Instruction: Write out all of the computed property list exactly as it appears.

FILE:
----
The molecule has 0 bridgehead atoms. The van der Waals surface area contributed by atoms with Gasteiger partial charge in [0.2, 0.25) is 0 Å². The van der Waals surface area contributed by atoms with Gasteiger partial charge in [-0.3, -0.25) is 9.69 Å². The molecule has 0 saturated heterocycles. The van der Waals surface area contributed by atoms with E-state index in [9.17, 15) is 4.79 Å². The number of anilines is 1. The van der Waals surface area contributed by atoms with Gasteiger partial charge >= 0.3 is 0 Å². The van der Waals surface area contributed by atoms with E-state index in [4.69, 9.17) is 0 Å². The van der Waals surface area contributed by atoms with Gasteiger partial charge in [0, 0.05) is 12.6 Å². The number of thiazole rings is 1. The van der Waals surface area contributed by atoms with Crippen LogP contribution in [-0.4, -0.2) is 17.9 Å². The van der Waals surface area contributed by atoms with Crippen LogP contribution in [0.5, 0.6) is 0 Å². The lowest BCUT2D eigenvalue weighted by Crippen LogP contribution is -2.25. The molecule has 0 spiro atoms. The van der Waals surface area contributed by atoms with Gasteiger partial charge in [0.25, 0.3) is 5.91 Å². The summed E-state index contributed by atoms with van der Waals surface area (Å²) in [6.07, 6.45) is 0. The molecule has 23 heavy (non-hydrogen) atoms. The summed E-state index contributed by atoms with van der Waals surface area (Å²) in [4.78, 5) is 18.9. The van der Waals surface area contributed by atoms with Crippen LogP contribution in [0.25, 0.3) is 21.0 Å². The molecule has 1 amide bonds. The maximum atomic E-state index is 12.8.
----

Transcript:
The molecule has 0 bridgehead atoms. The van der Waals surface area contributed by atoms with Gasteiger partial charge in [0.2, 0.25) is 0 Å². The van der Waals surface area contributed by atoms with Gasteiger partial charge in [-0.3, -0.25) is 9.69 Å². The molecule has 0 saturated heterocycles. The van der Waals surface area contributed by atoms with E-state index in [9.17, 15) is 4.79 Å². The number of anilines is 1. The van der Waals surface area contributed by atoms with Gasteiger partial charge >= 0.3 is 0 Å². The van der Waals surface area contributed by atoms with E-state index in [4.69, 9.17) is 0 Å². The van der Waals surface area contributed by atoms with Gasteiger partial charge in [0, 0.05) is 12.6 Å². The number of thiazole rings is 1. The van der Waals surface area contributed by atoms with Crippen LogP contribution in [-0.4, -0.2) is 17.9 Å². The van der Waals surface area contributed by atoms with Crippen LogP contribution in [0.5, 0.6) is 0 Å². The lowest BCUT2D eigenvalue weighted by Crippen LogP contribution is -2.25. The molecule has 0 spiro atoms. The van der Waals surface area contributed by atoms with Gasteiger partial charge in [0.25, 0.3) is 5.91 Å². The summed E-state index contributed by atoms with van der Waals surface area (Å²) in [6.07, 6.45) is 0. The molecule has 23 heavy (non-hydrogen) atoms. The summed E-state index contributed by atoms with van der Waals surface area (Å²) in [4.78, 5) is 18.9. The van der Waals surface area contributed by atoms with Crippen LogP contribution in [0.25, 0.3) is 21.0 Å². The molecule has 1 amide bonds. The maximum atomic E-state index is 12.8.